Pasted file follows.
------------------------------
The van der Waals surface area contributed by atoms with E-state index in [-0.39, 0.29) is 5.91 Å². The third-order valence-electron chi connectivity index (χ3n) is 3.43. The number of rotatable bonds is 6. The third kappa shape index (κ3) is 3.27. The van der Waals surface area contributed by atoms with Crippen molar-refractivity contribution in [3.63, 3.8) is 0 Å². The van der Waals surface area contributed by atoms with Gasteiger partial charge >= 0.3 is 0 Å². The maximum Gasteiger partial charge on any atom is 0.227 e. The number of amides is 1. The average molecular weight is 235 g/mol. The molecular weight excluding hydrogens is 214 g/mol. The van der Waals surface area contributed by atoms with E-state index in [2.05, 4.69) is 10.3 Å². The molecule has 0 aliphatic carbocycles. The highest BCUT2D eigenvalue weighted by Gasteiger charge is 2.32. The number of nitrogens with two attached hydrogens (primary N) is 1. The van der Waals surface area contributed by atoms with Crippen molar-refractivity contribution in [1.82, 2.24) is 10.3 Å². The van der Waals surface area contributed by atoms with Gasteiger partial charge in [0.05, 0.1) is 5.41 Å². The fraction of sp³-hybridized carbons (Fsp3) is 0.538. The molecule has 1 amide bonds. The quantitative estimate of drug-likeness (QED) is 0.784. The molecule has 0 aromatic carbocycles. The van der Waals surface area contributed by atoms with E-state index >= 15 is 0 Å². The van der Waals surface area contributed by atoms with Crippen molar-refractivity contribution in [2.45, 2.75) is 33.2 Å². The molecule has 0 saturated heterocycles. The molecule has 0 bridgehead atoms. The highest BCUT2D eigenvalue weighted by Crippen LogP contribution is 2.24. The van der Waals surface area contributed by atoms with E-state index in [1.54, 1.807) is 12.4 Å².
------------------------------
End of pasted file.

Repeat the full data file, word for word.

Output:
The van der Waals surface area contributed by atoms with E-state index in [-0.39, 0.29) is 5.91 Å². The third-order valence-electron chi connectivity index (χ3n) is 3.43. The number of rotatable bonds is 6. The third kappa shape index (κ3) is 3.27. The van der Waals surface area contributed by atoms with Crippen molar-refractivity contribution in [3.63, 3.8) is 0 Å². The van der Waals surface area contributed by atoms with Gasteiger partial charge >= 0.3 is 0 Å². The maximum Gasteiger partial charge on any atom is 0.227 e. The number of amides is 1. The average molecular weight is 235 g/mol. The molecular weight excluding hydrogens is 214 g/mol. The van der Waals surface area contributed by atoms with E-state index in [2.05, 4.69) is 10.3 Å². The molecule has 0 aliphatic carbocycles. The highest BCUT2D eigenvalue weighted by Gasteiger charge is 2.32. The number of nitrogens with two attached hydrogens (primary N) is 1. The van der Waals surface area contributed by atoms with Crippen molar-refractivity contribution in [1.82, 2.24) is 10.3 Å². The van der Waals surface area contributed by atoms with Gasteiger partial charge in [0.05, 0.1) is 5.41 Å². The fraction of sp³-hybridized carbons (Fsp3) is 0.538. The molecule has 1 amide bonds. The quantitative estimate of drug-likeness (QED) is 0.784. The molecule has 0 aromatic carbocycles. The van der Waals surface area contributed by atoms with E-state index >= 15 is 0 Å². The van der Waals surface area contributed by atoms with Crippen molar-refractivity contribution in [2.45, 2.75) is 33.2 Å². The molecule has 0 saturated heterocycles. The molecule has 0 bridgehead atoms. The highest BCUT2D eigenvalue weighted by Crippen LogP contribution is 2.24. The van der Waals surface area contributed by atoms with E-state index in [1.54, 1.807) is 12.4 Å².